Managing Capacity in Disk Groups
You must have sufficient spare capacity in each disk group to handle the largest failure
that you are willing to tolerate. After one or more disks fail, the process of restoring
redundancy for all data requires space from the surviving disks in the disk group. If
not enough space remains, some files may end up with reduced redundancy.
Reduced redundancy means that one or more extents in the file are not mirrored at the
expected level. For example, a reduced redundancy file in a high redundancy disk
group has at least one file extent with two or fewer total copies of the extent instead of
three. In the case of unprotected files, data extents could be missing altogether. Other
causes of reduced redundancy files are disks running out of space or an insufficient
number of failure groups. The V$ASM_FILE column REDUNDANCY_LOWERED indicates
a file with reduced redundancy.
The following guidelines help ensure that you have sufficient space to restore full
redundancy for all disk group data after the failure of one or more disks.
■ In a normal redundancy disk group, it is best to have enough free space in your
disk group to tolerate the loss of all disks in one failure group. The amount of free
space should be equivalent to the size of the largest failure group.
■ In a high redundancy disk group, it is best to have enough free space to cope with
the loss of all disks in two failure groups. The amount of free space should be
equivalent to the sum of the sizes of the two largest failure groups.
The V$ASM_DISKGROUP view contains columns that help you manage capacity:
■ REQUIRED_MIRROR_FREE_MB indicates the amount of space that must be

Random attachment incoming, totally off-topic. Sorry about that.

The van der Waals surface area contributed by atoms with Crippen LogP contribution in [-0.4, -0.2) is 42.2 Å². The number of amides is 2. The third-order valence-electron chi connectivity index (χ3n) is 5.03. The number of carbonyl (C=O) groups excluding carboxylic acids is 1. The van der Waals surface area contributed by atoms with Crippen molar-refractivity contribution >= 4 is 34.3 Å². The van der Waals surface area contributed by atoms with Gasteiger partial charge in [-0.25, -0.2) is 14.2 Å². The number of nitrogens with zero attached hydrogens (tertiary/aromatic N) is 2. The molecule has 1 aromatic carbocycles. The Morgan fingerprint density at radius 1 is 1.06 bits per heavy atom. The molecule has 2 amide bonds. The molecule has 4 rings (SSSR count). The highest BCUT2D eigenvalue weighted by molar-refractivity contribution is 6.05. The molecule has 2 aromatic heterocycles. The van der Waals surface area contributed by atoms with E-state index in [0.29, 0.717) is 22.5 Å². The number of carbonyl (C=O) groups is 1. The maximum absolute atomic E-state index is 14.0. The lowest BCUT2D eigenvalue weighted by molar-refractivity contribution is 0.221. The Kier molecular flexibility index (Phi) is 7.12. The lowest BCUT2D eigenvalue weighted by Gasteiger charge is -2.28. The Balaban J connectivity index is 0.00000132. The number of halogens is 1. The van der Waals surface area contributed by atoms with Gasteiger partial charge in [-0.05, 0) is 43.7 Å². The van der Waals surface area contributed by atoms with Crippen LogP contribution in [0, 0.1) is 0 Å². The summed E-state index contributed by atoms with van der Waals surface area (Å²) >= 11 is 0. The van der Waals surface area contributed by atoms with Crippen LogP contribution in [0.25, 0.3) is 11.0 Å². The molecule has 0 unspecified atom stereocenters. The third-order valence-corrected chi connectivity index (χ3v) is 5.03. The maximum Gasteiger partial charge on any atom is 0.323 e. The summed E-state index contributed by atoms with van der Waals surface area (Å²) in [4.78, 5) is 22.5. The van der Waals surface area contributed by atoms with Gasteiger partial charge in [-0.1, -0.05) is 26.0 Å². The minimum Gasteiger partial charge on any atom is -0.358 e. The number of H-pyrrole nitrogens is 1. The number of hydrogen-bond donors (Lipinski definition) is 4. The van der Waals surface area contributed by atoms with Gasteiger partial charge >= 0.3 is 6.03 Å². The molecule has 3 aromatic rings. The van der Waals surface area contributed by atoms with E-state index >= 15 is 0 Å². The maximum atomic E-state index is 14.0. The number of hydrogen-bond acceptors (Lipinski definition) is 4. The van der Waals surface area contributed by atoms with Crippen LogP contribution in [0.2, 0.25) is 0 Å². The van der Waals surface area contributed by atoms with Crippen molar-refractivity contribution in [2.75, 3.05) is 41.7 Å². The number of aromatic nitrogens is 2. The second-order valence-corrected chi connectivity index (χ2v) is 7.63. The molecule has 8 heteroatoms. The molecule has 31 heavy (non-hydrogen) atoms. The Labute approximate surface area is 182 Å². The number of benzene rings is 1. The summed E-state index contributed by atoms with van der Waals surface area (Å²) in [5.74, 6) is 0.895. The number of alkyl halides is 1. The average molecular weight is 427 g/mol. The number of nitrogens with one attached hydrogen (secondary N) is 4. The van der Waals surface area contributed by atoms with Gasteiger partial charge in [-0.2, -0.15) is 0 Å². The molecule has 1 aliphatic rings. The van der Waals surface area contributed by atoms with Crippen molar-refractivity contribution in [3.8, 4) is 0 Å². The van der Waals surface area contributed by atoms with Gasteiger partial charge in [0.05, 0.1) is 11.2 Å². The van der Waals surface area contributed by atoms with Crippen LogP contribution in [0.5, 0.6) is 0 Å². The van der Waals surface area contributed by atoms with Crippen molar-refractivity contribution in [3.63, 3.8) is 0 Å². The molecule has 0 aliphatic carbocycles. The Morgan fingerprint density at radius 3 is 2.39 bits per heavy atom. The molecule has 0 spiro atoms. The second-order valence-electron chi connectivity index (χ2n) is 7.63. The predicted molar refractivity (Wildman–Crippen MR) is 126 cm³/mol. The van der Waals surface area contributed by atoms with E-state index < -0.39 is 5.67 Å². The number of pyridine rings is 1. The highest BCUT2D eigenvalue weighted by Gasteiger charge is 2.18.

available in the disk group to restore full redundancy after the worst failure that
can be tolerated by the disk group.
■ USABLE_FILE_MB indicates the amount of free space, adjusted for mirroring, that
is available for new files.
Administering Automatic Storage Management Disk Groups
12-18 Oracle Database Administrator’s Guide
USABLE_FILE_MB is computed by subtracting REQUIRED_MIRROR_FREE_MB from
total free space in the disk group and then adjusting for mirroring. For example, in a
normal redundancy disk group, where by default mirrored files take up disk space
equal to twice their size, if 4 GB of actual usable file space remains, USABLE_FILE_MB
equals roughly 2 GB. You can then add up to a 2 GB file.
The following query shows capacity metrics for a normal redundancy disk group that
consists of six 1 GB (1024 MB) disks, each in its own failure group:
select name, type, total_mb, free_mb, required_mirror_free_mb,
usable_file_mb from v$asm_diskgroup;
NAME TYPE TOTAL_MB FREE_MB REQUIRED_MIRROR_FREE_MB USABLE_FILE_MB
------------ ------ ---------- ---------- ----------------------- --------------
DISKGROUP1 NORMAL 6144 3768 1024 1372
The REQUIRED_MIRROR_FREE_MB column shows that 1 GB of extra capacity must be
available to restore full redundancy after one or more disks fail. Note that the first
three numeric columns in the query results are raw numbers. That is, they do not take